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Berbers are not an entirely homogeneous ethnicity and they encompass a range of phenotypes, societies and ancestries.
The unifying forces for the Berber people may be their shared language, or a collective identification with the Berber heritage and history.
There are some twenty-five to thirty million Berber speakers in North Africa.
Since the Muslim conquest of North Africa in the seventh century, a large number of Berbers inhabiting the Maghreb have acquired different degrees of knowledge of varieties of the languages of North Africa.
After the colonization of North Africa by France, "the French government succeeded in integrating the French language in Algeria by making French the official national language and requiring all education to take place in French." Foreign languages, mainly French and to some degree Spanish, inherited from former European colonial powers, are used by most educated Berbers in Algeria and Morocco in some formal contexts, such as higher education or business.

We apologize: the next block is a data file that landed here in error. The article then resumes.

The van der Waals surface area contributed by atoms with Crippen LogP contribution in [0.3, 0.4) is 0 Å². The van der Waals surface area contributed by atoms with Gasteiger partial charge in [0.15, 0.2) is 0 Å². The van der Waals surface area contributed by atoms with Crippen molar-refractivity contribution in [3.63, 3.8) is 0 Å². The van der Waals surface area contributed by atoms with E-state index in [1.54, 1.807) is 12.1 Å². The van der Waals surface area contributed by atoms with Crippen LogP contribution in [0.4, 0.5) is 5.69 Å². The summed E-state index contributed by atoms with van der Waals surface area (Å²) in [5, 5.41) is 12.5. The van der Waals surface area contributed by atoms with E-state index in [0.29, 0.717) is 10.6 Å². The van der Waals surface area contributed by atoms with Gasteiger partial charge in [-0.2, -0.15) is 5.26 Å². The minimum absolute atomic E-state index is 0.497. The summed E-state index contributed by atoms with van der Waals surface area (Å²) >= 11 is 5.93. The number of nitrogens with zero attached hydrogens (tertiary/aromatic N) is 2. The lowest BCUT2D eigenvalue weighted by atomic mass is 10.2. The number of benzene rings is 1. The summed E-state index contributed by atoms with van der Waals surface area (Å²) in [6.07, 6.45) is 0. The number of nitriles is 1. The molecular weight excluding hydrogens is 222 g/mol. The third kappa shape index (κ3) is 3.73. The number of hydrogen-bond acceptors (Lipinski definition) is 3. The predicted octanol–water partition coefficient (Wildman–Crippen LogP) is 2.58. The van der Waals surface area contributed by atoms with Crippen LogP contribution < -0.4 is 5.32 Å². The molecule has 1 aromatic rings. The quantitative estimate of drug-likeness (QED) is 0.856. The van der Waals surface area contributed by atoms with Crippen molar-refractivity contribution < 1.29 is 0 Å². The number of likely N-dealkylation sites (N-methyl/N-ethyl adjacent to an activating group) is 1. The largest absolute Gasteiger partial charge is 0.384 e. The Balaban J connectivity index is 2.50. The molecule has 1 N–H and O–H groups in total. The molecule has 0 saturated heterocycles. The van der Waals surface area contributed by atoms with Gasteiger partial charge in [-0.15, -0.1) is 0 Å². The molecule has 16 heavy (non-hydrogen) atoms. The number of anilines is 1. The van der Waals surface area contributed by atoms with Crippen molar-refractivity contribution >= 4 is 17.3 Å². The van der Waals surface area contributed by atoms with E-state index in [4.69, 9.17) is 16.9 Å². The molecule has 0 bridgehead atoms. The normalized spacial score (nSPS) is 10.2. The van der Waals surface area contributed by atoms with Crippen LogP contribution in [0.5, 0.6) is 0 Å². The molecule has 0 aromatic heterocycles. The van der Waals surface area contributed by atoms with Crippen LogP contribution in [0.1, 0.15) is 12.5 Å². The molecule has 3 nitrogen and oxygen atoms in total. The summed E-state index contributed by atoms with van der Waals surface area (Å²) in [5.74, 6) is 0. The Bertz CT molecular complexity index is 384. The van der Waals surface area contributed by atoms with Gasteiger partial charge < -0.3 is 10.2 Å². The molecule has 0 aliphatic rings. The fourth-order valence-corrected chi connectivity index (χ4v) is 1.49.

Today, most Berber people live in Northern African countries, mainly in Algeria and Morocco; a small Berber population is also found in Niger, Mali, Libya, Mauritania, Tunisia, Burkina Faso and Egypt, as well as large immigrant communities living in France, Canada, Belgium, the Netherlands, Germany, and other countries of Europe.
The Berber identity is usually wider than language and ethnicity, and encompasses the entire history and geography of North Africa.
The Berbers or Amazighen (Berber: ⵉⵎⴰⵣⵉⵖⵏ Imaziɣen, singular: ⴰⵎⴰⵣⵉⵖ Amaziɣ/Amazigh) are an ethnic group indigenous to North Africa.